There is no question that the kitchen is one of the most important and busiest rooms in the home. It’s the family’s gathering place, the room to entertain friends and guests, and the place of culinary inspiration for an ambitious home cook. The evolution of the kitchen from a mere utilitarian space to the main hub in the house has accelerated over the last couple of decades, and all the products that make up a kitchen are continually redesigned, reengineered and updated.
There are a lot of things happening simultaneously in modern kitchen design, making it hard to put a finger on one overriding trend in kitchen faucet design. It is rather a variety of developments in design and functionality that industry experts are witnessing. “One development that most experts agree on is the growing popularity of contemporary and transitional designs,” says Les Petch, senior product manager for Kohler kitchen faucets. “Partly driving this trend is the desire of homeowners for products that make a strong design statement but also provide great functionality and are easy to clean.”
Parallel to this development, industry experts have noticed a more eclectic product selection, in which contemporary and traditional products are mixed and matched in the same kitchen setting. For instance, stainless steel appliances are combined with a Tuscan kitchen to freshen up the look, or a farmhouse apron-front sink is paired with a professionally looking pull-down kitchen faucet to add functionality.
With the growing popularity of undercounter sinks, as well as sinks without an integrated faucet platform, the classic bridge design is rapidly reemerging in different kitchen faucet applications ranging from modern to traditional. This is caused in part by the fact that undercounter sinks are ideal for deck-mount bridge designs because if the sink is already predrilled with three holes, the middle hole that is not needed with a bridge-style faucet will be concealed by the countertop. In a drop-in or tile-in installation, the sink rests on the countertop exposing the middle hole.
While deck-mount faucets remain popular because of the added functionality of an integrated or separate spray option, wall-mount kitchen faucets are also gaining appeal. Trade professionals and homeowners alike are drawn to this installation style because it offers easy cleaning of the sink surface-be it in the kitchen or bathroom-and it lends a clean, uncluttered aesthetic to the room.
Industry experts have also witnessed a trend to integrate secondary sinks and faucets in the kitchen. “An increasing number of homeowners appreciate the added convenience of a secondary sink area, be it for food preparation or entertaining. And choosing the right faucet can help achieve the desired look and performance,” says Petch. The food prep sink is a secondary sink that calls for a faucet with spray functionality and hot and cold water, while the entertainment faucet can make do with cold water only, possibly equipped with a water filtration system. “One notable realization is that even if the product selection is diverse, homeowners like the kitchen faucets of their primary and secondary sinks to share similar design lines,” comments Petch.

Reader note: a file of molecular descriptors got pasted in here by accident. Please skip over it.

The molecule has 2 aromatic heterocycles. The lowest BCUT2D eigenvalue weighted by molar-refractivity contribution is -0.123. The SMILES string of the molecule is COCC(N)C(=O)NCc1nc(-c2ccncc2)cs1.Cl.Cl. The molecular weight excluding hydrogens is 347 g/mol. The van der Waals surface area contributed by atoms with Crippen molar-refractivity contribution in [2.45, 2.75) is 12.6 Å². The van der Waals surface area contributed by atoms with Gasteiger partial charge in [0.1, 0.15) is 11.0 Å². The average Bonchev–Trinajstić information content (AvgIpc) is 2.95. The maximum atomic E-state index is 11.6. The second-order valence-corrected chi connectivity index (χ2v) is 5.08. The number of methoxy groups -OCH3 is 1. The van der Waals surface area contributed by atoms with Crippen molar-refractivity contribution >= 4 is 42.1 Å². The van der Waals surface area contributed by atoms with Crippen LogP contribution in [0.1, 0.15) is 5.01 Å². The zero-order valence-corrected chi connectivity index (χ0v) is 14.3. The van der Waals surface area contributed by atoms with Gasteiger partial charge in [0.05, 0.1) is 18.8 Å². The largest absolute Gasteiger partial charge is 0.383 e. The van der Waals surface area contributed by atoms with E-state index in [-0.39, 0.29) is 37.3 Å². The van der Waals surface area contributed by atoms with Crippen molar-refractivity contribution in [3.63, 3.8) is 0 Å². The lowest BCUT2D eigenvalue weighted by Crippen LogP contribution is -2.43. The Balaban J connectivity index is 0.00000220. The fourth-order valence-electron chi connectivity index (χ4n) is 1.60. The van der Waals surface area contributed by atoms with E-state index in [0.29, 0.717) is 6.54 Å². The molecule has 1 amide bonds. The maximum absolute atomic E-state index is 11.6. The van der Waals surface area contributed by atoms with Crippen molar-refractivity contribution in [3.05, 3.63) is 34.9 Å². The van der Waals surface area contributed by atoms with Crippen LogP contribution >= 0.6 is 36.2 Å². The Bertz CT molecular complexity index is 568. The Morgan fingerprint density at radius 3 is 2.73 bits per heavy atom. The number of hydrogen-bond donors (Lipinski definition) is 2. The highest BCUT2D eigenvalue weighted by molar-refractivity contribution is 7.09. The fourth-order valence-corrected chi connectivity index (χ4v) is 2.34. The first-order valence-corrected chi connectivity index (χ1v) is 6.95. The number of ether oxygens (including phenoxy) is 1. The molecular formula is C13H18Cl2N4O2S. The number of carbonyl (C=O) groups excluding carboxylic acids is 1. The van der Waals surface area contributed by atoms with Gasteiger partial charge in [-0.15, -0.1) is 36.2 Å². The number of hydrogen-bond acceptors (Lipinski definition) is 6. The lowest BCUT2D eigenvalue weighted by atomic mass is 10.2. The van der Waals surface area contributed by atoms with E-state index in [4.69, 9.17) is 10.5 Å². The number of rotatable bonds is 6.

In terms of colors, there is a visible shift to include different faucet finishes in the kitchen than the standard polished chrome or stainless steel. Progressive designers and homeowners increasingly select textured and darker finishes like brushed nickel or bronze.
“Appearance is an important factor in the selection of a kitchen faucet, but the key feature of every kitchen faucet is its functionality,” explains Petch. “A working kitchen faucet, be it primary or secondary, has to deliver on both these needs.” The unequivocal winners in the functionality contest are the pull-down and pullout models, which meld ergonomics and performance into one product. In the case of a wall-mount kitchen faucet or a deckmount version without an integrated spray, a coordinated sidespray will serve the same purpose.
Lastly, hygiene is of paramount importance in the kitchen environment. Some recent introductions of electronic sensor faucets and innovative faucet systems to deliver filtered water have brought significant progress in this area. Electronic sensor faucets have been placed in the spotlight because they greatly help cooks avoid cross contamination in the kitchen, while filtered water has been a basic need in many kitchens for a long time.
“At Kohler, we have worked hard at expanding our kitchen faucet offering to cover every possible need in terms of design, performance, and functionality,” says Petch. “And we believe we have made great strides toward accomplishing that goal.”
Provided courtesy of KOHLER.
Founded in 1873 and headquartered in Kohler, Wis., Kohler Co. is one of America’s oldest and largest privately held companies. Kohler is a global leader in the manufacture of kitchen and bath products, engines and power generation systems, cabinetry, tile and home interiors, and international host to award-winning hospitality and world-class golf destinations.
For more information on KOHLER kitchen faucets or other KOHLER products, individuals may visit the Kohler website at www.kohler.com or call 1-800-4-KOHLER.